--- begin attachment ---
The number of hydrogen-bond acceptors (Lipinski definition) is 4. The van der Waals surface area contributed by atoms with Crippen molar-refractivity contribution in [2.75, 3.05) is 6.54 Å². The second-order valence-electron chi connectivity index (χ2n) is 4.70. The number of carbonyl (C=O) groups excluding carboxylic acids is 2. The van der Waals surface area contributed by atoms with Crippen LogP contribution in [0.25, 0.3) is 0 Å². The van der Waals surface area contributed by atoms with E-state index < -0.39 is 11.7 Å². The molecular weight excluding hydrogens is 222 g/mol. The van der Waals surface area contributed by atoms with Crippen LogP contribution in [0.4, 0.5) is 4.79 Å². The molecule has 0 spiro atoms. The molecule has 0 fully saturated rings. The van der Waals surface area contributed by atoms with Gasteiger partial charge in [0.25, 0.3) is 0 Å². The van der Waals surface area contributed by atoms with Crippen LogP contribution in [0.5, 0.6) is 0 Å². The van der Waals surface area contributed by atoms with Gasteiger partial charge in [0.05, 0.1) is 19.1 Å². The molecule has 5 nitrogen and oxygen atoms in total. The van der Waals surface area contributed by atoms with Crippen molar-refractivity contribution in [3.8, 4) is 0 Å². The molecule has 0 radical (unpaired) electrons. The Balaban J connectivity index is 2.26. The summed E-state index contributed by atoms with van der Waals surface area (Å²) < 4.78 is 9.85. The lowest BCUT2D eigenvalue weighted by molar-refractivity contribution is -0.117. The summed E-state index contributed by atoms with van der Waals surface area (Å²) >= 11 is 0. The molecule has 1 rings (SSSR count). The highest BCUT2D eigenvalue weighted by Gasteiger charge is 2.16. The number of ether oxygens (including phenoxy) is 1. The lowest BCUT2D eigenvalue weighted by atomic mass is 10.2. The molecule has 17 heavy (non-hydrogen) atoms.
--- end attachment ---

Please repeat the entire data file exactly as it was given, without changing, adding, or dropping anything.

The number of hydrogen-bond acceptors (Lipinski definition) is 4. The van der Waals surface area contributed by atoms with Crippen molar-refractivity contribution in [2.75, 3.05) is 6.54 Å². The second-order valence-electron chi connectivity index (χ2n) is 4.70. The number of carbonyl (C=O) groups excluding carboxylic acids is 2. The van der Waals surface area contributed by atoms with Crippen LogP contribution in [0.25, 0.3) is 0 Å². The van der Waals surface area contributed by atoms with E-state index < -0.39 is 11.7 Å². The molecular weight excluding hydrogens is 222 g/mol. The van der Waals surface area contributed by atoms with Crippen LogP contribution in [0.4, 0.5) is 4.79 Å². The molecule has 0 spiro atoms. The molecule has 0 fully saturated rings. The van der Waals surface area contributed by atoms with Gasteiger partial charge in [0.25, 0.3) is 0 Å². The van der Waals surface area contributed by atoms with Crippen LogP contribution in [0.5, 0.6) is 0 Å². The van der Waals surface area contributed by atoms with Gasteiger partial charge in [0.05, 0.1) is 19.1 Å². The molecule has 5 nitrogen and oxygen atoms in total. The van der Waals surface area contributed by atoms with Crippen molar-refractivity contribution in [3.8, 4) is 0 Å². The molecule has 0 radical (unpaired) electrons. The Balaban J connectivity index is 2.26. The summed E-state index contributed by atoms with van der Waals surface area (Å²) < 4.78 is 9.85. The lowest BCUT2D eigenvalue weighted by molar-refractivity contribution is -0.117. The summed E-state index contributed by atoms with van der Waals surface area (Å²) >= 11 is 0. The molecule has 1 rings (SSSR count). The highest BCUT2D eigenvalue weighted by Gasteiger charge is 2.16. The number of ether oxygens (including phenoxy) is 1. The lowest BCUT2D eigenvalue weighted by atomic mass is 10.2. The molecule has 17 heavy (non-hydrogen) atoms.